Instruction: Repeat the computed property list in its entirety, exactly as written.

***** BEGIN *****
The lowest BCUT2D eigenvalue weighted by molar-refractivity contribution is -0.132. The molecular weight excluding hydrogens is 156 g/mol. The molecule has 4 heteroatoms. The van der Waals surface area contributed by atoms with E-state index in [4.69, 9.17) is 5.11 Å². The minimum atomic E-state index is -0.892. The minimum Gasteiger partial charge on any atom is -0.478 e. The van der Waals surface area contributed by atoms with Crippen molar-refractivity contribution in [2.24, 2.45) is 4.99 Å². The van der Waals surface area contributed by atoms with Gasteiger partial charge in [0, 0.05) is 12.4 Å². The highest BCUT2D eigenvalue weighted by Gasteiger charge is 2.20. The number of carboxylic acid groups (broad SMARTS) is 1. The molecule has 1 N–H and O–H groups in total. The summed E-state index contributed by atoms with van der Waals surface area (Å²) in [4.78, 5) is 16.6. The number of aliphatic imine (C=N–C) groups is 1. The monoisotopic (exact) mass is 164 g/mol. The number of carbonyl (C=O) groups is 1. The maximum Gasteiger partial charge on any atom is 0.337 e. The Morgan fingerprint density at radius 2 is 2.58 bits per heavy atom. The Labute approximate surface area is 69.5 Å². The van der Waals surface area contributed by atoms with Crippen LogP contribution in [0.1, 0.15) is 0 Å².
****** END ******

The lowest BCUT2D eigenvalue weighted by molar-refractivity contribution is -0.132. The molecular weight excluding hydrogens is 156 g/mol. The molecule has 4 heteroatoms. The van der Waals surface area contributed by atoms with E-state index in [4.69, 9.17) is 5.11 Å². The minimum atomic E-state index is -0.892. The minimum Gasteiger partial charge on any atom is -0.478 e. The van der Waals surface area contributed by atoms with Crippen molar-refractivity contribution in [2.24, 2.45) is 4.99 Å². The van der Waals surface area contributed by atoms with Gasteiger partial charge in [0, 0.05) is 12.4 Å². The highest BCUT2D eigenvalue weighted by Gasteiger charge is 2.20. The number of carboxylic acid groups (broad SMARTS) is 1. The molecule has 1 N–H and O–H groups in total. The summed E-state index contributed by atoms with van der Waals surface area (Å²) in [4.78, 5) is 16.6. The number of aliphatic imine (C=N–C) groups is 1. The monoisotopic (exact) mass is 164 g/mol. The number of carbonyl (C=O) groups is 1. The maximum Gasteiger partial charge on any atom is 0.337 e. The Morgan fingerprint density at radius 2 is 2.58 bits per heavy atom. The Labute approximate surface area is 69.5 Å². The van der Waals surface area contributed by atoms with Crippen LogP contribution in [0.1, 0.15) is 0 Å².